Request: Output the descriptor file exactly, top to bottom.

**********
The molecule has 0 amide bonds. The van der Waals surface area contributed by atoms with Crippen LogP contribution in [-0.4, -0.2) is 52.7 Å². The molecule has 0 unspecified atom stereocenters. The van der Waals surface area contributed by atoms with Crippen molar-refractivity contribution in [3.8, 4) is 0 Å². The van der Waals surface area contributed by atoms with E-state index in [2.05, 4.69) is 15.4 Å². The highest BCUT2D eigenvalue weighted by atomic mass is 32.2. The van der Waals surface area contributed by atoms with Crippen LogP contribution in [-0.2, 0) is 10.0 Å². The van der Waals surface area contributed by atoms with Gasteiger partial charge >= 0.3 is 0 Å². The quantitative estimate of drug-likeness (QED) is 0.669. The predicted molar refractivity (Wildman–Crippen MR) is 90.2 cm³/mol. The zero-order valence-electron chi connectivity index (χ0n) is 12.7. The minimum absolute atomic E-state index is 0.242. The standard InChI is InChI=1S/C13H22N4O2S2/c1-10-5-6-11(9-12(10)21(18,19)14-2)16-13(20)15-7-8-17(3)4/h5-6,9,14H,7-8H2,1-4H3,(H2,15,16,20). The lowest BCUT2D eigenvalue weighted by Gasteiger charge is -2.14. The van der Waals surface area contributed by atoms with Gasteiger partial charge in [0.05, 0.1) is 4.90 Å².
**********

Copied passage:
The molecule has 0 amide bonds. The van der Waals surface area contributed by atoms with Crippen LogP contribution in [-0.4, -0.2) is 52.7 Å². The molecule has 0 unspecified atom stereocenters. The van der Waals surface area contributed by atoms with Crippen molar-refractivity contribution in [3.8, 4) is 0 Å². The van der Waals surface area contributed by atoms with E-state index in [2.05, 4.69) is 15.4 Å². The highest BCUT2D eigenvalue weighted by atomic mass is 32.2. The van der Waals surface area contributed by atoms with Crippen LogP contribution in [-0.2, 0) is 10.0 Å². The van der Waals surface area contributed by atoms with Gasteiger partial charge >= 0.3 is 0 Å². The quantitative estimate of drug-likeness (QED) is 0.669. The predicted molar refractivity (Wildman–Crippen MR) is 90.2 cm³/mol. The zero-order valence-electron chi connectivity index (χ0n) is 12.7. The minimum absolute atomic E-state index is 0.242. The standard InChI is InChI=1S/C13H22N4O2S2/c1-10-5-6-11(9-12(10)21(18,19)14-2)16-13(20)15-7-8-17(3)4/h5-6,9,14H,7-8H2,1-4H3,(H2,15,16,20). The lowest BCUT2D eigenvalue weighted by Gasteiger charge is -2.14. The van der Waals surface area contributed by atoms with Gasteiger partial charge in [0.05, 0.1) is 4.90 Å².